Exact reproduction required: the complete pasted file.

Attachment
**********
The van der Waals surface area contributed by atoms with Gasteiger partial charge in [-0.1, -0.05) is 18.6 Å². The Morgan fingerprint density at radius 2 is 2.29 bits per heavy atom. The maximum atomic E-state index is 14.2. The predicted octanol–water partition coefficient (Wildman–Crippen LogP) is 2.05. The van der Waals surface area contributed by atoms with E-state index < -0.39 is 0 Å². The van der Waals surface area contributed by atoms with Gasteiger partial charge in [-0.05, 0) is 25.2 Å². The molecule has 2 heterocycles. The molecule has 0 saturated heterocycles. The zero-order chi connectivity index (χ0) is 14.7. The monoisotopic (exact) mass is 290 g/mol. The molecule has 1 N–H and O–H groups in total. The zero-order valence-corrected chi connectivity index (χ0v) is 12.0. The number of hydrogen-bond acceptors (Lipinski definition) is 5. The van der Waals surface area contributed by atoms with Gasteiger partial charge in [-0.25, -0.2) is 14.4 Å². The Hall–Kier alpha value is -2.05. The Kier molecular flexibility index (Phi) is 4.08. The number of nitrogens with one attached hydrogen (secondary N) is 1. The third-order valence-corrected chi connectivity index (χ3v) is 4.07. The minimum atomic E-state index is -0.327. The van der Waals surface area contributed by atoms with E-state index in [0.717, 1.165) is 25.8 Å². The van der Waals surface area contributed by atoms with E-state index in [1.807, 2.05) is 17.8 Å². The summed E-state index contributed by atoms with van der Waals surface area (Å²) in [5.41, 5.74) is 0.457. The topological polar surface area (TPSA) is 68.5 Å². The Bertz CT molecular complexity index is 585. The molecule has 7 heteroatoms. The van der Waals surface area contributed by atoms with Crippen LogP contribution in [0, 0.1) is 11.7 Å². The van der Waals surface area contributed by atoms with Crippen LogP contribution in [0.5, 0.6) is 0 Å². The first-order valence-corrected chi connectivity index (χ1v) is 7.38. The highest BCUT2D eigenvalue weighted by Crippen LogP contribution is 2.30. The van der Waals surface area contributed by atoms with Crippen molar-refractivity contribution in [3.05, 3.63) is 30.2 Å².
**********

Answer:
The van der Waals surface area contributed by atoms with Gasteiger partial charge in [-0.1, -0.05) is 18.6 Å². The Morgan fingerprint density at radius 2 is 2.29 bits per heavy atom. The maximum atomic E-state index is 14.2. The predicted octanol–water partition coefficient (Wildman–Crippen LogP) is 2.05. The van der Waals surface area contributed by atoms with E-state index < -0.39 is 0 Å². The van der Waals surface area contributed by atoms with Gasteiger partial charge in [-0.05, 0) is 25.2 Å². The molecule has 2 heterocycles. The molecule has 0 saturated heterocycles. The zero-order chi connectivity index (χ0) is 14.7. The monoisotopic (exact) mass is 290 g/mol. The molecule has 1 N–H and O–H groups in total. The zero-order valence-corrected chi connectivity index (χ0v) is 12.0. The number of hydrogen-bond acceptors (Lipinski definition) is 5. The van der Waals surface area contributed by atoms with Gasteiger partial charge in [-0.25, -0.2) is 14.4 Å². The Hall–Kier alpha value is -2.05. The Kier molecular flexibility index (Phi) is 4.08. The number of nitrogens with one attached hydrogen (secondary N) is 1. The third-order valence-corrected chi connectivity index (χ3v) is 4.07. The minimum atomic E-state index is -0.327. The van der Waals surface area contributed by atoms with E-state index in [0.717, 1.165) is 25.8 Å². The van der Waals surface area contributed by atoms with E-state index in [1.807, 2.05) is 17.8 Å². The summed E-state index contributed by atoms with van der Waals surface area (Å²) in [5.41, 5.74) is 0.457. The topological polar surface area (TPSA) is 68.5 Å². The Bertz CT molecular complexity index is 585. The molecule has 7 heteroatoms. The van der Waals surface area contributed by atoms with Crippen LogP contribution in [0, 0.1) is 11.7 Å². The van der Waals surface area contributed by atoms with Crippen LogP contribution in [0.5, 0.6) is 0 Å². The first-order valence-corrected chi connectivity index (χ1v) is 7.38. The highest BCUT2D eigenvalue weighted by Crippen LogP contribution is 2.30. The van der Waals surface area contributed by atoms with Crippen molar-refractivity contribution in [3.05, 3.63) is 30.2 Å².